did General Ridgway. Order followed order, but there remained a paucity of means to implement the orders. The deficit in reserves was somewhat remedied by the troops of the 106th Division and the 7th Armored who, all day long, had been pouring through the lines of the 82d Airborne after the hard-fought battle of St. Vith.  General Hoge, CCB, 9th Armored commander, had been told at noon to send his 14th Tank Battalion to bolster the right flank of the 82d. One tank company went to the Manhay cross-roads; the rest moved into Malempre, two miles to the southeast and off the Liege highway. Coincident with the German attack at Baraque de Fraiture General Hoge received a torrent of reports and orders. By this time Hoge was not sure as to either his attachment or mission. He finally gathered that the Baraque de Fraiture crossroads had been lost and CCB was to join the defense already forming on the road to Manhay.
As darkness settled and the enemy reformed to continue the attack beyond the crossroads, Maj. Olin F. Brewster formed a strongpoint at the north edge of a fringe of woods about 3,000 yards north of Baraque de Fraiture. There he placed Company C of the 509th Parachute Infantry Battalion, which earlier had failed to break through from the north with Richardson's tanks, a platoon of armored infantry, and a tank platoon. With straggling tanks and infantry drifting in from the south and a platoon of tank destroyers sent in by General Hoge, Brewster's force grew. All through the night German infantry tried to filter past and on toward Manhay, but when morning came Brewster's command still stood between the 2d SS Panzer Division and Manhay. A new and critical phase of operations was about to open-the battle for the Manhay crossroads.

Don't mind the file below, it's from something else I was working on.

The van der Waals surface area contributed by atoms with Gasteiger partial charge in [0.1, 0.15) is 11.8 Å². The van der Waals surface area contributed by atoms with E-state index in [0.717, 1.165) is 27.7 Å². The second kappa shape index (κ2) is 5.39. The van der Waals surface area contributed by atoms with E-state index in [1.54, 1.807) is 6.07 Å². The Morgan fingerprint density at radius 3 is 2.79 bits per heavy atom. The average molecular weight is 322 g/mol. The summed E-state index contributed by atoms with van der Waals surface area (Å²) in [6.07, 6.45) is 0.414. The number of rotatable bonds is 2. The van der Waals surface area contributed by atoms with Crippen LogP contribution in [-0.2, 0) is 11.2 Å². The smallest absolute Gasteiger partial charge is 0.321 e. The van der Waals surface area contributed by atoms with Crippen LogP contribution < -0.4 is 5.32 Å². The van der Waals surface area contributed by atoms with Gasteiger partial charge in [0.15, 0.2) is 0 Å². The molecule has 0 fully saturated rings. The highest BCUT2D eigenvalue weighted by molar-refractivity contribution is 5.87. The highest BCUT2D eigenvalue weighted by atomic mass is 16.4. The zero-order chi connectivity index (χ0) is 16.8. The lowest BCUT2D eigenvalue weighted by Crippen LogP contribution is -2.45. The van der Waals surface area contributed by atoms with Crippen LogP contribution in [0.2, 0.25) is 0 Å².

The final withdrawal from St. Vith into the lines of the XVIII Airborne Corps is described at length in the following chapter.